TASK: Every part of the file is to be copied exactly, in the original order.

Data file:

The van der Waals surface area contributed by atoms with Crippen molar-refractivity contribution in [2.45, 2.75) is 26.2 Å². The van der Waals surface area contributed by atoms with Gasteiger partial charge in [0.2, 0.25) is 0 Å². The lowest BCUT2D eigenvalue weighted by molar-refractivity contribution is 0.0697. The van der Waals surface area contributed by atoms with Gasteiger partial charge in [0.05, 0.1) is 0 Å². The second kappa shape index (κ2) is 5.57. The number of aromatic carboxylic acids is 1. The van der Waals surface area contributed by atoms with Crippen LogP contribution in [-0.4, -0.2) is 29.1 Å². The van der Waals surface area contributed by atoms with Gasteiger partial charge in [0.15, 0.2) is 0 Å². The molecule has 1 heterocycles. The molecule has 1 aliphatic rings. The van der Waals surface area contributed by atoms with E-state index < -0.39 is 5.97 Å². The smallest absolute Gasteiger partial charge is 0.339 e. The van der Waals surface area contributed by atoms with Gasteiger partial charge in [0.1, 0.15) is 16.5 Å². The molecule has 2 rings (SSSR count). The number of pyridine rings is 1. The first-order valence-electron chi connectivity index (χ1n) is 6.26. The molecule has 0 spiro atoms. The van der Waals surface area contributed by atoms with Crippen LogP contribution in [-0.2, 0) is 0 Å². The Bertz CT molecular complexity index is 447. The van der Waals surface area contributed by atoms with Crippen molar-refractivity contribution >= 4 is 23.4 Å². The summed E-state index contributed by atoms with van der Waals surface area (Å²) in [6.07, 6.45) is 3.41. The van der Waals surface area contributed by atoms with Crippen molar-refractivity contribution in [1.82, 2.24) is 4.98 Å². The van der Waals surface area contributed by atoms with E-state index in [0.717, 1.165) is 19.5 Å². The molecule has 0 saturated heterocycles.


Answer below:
The van der Waals surface area contributed by atoms with Crippen molar-refractivity contribution in [2.45, 2.75) is 26.2 Å². The van der Waals surface area contributed by atoms with Gasteiger partial charge in [0.2, 0.25) is 0 Å². The lowest BCUT2D eigenvalue weighted by molar-refractivity contribution is 0.0697. The van der Waals surface area contributed by atoms with Gasteiger partial charge in [0.05, 0.1) is 0 Å². The second kappa shape index (κ2) is 5.57. The number of aromatic carboxylic acids is 1. The van der Waals surface area contributed by atoms with Crippen LogP contribution in [-0.4, -0.2) is 29.1 Å². The van der Waals surface area contributed by atoms with Gasteiger partial charge in [0.15, 0.2) is 0 Å². The molecule has 1 heterocycles. The molecule has 1 aliphatic rings. The van der Waals surface area contributed by atoms with E-state index < -0.39 is 5.97 Å². The smallest absolute Gasteiger partial charge is 0.339 e. The van der Waals surface area contributed by atoms with Gasteiger partial charge in [0.1, 0.15) is 16.5 Å². The molecule has 2 rings (SSSR count). The number of pyridine rings is 1. The first-order valence-electron chi connectivity index (χ1n) is 6.26. The molecule has 0 spiro atoms. The van der Waals surface area contributed by atoms with Crippen LogP contribution in [-0.2, 0) is 0 Å². The Bertz CT molecular complexity index is 447. The van der Waals surface area contributed by atoms with Crippen molar-refractivity contribution >= 4 is 23.4 Å². The summed E-state index contributed by atoms with van der Waals surface area (Å²) in [6.07, 6.45) is 3.41. The van der Waals surface area contributed by atoms with Crippen molar-refractivity contribution in [1.82, 2.24) is 4.98 Å². The van der Waals surface area contributed by atoms with E-state index in [0.717, 1.165) is 19.5 Å². The molecule has 0 saturated heterocycles.